Christian prof. claims he was fired for mentioning God
- A professor at Bucks County Community College was fired after using 'God' in a farewell letter to students.
- The school's dean said the letter was inappropriate and had removed the professor's name from the schedule and would be processing the paperwork for his termination.
- The professor is contesting his dismissal from the school.
A professor at Bucks County Community College (BCCC) in Pennsylvania was fired recently after mentioning God in a farewell letter to students who completed his course.
Dwight “Mitch” Anderson told Campus Reform he was dismissed from his job as an adjunct professor of astronomy at BCCC after a former student sent a copy of the letter to administrators along with a list of complaints about his pedagogical practices.
“This whole thing started back in 2013,” Anderson said, explaining he had brought copies of a book called, Since Nobody’s Perfect, How Good is Good Enough? for each of his students at the end of the spring semester that year. He acknowledged the book “was clearly Christian,” but maintained that students had the option to either accept the free book or decline it without repercussion.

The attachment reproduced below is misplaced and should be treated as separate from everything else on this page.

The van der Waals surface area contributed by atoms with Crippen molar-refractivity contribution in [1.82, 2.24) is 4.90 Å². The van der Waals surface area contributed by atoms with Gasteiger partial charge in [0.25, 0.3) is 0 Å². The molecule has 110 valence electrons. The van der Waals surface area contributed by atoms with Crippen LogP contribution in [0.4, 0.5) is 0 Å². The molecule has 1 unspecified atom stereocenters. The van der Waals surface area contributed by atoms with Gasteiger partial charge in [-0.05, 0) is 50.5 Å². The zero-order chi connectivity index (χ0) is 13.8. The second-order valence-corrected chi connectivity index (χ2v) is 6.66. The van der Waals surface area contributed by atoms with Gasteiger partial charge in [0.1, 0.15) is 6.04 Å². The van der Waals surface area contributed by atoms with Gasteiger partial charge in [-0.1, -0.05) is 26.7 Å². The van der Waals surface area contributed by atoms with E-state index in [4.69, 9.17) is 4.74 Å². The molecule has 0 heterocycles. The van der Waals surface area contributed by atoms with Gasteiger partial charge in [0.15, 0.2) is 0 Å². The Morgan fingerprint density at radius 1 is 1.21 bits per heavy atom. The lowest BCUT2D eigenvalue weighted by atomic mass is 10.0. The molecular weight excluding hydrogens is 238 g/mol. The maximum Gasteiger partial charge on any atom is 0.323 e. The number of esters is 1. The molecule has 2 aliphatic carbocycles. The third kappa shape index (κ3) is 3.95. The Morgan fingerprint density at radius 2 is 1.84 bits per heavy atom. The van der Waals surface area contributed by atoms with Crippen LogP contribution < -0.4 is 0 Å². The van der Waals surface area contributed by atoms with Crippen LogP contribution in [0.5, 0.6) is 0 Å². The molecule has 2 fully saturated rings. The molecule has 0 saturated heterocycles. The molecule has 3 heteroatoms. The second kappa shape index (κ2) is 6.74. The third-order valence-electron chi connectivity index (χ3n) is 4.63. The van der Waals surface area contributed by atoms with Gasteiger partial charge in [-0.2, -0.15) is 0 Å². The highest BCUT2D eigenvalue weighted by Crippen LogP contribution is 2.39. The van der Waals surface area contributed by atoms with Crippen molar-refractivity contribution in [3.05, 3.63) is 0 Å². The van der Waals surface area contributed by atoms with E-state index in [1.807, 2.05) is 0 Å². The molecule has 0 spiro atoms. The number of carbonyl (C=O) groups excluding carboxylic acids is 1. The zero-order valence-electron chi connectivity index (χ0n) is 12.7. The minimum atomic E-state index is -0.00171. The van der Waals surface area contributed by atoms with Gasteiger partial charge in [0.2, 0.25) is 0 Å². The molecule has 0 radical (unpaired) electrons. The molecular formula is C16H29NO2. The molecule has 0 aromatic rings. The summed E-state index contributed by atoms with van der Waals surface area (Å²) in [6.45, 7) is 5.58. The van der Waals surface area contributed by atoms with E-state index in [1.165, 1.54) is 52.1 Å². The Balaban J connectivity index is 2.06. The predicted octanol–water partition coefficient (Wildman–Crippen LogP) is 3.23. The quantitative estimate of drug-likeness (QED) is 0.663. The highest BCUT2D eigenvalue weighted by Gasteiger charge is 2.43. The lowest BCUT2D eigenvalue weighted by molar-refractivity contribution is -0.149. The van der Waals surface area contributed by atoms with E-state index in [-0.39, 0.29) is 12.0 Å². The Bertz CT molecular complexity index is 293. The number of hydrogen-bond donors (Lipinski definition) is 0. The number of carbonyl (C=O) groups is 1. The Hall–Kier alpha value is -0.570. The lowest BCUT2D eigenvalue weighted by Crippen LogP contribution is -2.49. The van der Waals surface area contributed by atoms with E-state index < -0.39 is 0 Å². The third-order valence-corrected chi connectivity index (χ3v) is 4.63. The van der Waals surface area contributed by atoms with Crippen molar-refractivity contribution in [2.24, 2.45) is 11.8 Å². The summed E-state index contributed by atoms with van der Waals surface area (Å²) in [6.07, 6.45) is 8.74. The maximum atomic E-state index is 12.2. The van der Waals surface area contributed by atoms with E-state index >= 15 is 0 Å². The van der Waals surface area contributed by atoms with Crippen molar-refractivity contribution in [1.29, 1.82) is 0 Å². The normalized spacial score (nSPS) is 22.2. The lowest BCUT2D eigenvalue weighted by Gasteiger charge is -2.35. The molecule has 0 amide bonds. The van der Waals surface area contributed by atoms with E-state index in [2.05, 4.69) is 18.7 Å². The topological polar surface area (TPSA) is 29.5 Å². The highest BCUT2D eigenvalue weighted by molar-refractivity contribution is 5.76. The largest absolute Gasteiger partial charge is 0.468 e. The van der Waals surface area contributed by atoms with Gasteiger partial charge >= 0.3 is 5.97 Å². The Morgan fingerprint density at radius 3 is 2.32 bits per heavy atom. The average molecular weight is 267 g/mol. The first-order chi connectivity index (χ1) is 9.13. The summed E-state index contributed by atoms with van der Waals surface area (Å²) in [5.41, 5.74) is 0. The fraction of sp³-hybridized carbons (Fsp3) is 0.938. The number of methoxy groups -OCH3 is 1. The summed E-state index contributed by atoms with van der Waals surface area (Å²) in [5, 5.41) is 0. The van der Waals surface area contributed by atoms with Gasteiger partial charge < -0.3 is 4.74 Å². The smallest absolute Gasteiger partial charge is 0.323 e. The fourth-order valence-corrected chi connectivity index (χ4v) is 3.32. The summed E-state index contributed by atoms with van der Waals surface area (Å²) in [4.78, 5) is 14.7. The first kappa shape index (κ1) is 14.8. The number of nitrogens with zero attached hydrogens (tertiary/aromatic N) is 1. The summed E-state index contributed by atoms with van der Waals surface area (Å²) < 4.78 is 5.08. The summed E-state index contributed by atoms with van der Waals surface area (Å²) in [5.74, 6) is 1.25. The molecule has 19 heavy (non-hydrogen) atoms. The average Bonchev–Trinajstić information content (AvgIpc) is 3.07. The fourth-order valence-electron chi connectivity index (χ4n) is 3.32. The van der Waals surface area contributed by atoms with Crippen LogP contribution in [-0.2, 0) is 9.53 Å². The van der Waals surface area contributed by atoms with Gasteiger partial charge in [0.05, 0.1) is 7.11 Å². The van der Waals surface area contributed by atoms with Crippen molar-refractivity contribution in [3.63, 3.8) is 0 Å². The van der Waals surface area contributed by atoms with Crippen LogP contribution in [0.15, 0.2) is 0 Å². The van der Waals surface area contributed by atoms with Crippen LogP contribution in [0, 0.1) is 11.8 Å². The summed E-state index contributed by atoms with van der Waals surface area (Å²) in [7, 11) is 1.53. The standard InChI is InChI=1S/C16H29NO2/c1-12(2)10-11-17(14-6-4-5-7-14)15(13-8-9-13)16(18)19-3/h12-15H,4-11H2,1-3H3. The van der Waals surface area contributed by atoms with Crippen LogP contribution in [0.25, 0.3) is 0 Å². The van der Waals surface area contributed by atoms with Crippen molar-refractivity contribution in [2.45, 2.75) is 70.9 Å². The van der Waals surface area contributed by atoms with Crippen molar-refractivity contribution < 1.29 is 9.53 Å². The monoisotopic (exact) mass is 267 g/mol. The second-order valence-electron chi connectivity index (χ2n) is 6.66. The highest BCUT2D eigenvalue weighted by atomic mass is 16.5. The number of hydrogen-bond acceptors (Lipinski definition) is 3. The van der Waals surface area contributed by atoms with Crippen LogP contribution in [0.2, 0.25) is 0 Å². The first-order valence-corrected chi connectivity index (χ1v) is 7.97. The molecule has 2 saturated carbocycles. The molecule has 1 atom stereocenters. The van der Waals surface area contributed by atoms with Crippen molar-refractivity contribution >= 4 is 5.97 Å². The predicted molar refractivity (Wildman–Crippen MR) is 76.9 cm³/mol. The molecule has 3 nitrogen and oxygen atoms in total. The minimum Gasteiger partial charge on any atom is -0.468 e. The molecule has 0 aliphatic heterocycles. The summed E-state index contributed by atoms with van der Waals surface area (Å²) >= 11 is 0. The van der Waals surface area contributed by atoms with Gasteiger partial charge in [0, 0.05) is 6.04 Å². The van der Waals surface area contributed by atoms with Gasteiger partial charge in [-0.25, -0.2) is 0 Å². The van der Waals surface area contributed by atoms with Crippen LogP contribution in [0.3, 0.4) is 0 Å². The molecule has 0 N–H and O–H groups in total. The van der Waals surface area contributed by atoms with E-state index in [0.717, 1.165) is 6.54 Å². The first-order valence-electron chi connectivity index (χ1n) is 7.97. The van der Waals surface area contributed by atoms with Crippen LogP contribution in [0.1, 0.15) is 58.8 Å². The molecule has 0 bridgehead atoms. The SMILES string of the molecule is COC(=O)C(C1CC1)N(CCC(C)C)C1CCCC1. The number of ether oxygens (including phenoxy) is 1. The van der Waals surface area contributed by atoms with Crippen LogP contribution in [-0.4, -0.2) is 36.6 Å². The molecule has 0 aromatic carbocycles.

One student who elected to take a copy of the book, however, was allegedly less interested in its spiritual and moral insights than in using it against Prof. Anderson.
“One student called me about it and said that if I didn’t do something about his grade, then he would go to the administration about the book,” Anderson said. “I didn’t do anything about the grade, so he went to the administration, and that was my first offense.”
He claims BCCC officials reprimanded him for handing out the book, and warned him to avoid doing anything “overtly Christian” in the future.
Roughly a year later, at the end of the 2014 spring semester, Anderson included a farewell letter as an attachment to emails he sent informing his astronomy students of their grades. In the letter, Anderson praises some students for their efforts throughout the course and chastises others for “[choosing] to be disengaged in a variety of ways from the beginning,” though he does not single out any individuals.
Anderson went on to reflect upon his students’ potential for personal development, recommending they pursue a course rooted in wisdom and concluding with the statement: “If each of us, little by little with God’s help, can incorporate these foundation stones of goodness into our lives, we will find an anchor for our lives, which will result in a deep and lasting satisfaction through life, and allow us to influence the world for good as we live out our lives.”
An unnamed female student, whom Anderson described as “obstreperous” and disengaged with the course from the start, became so incensed that she contacted the dean, calling Anderson’s comments “sad” and “disturbing,” and asking BCCC to review the farewell letter.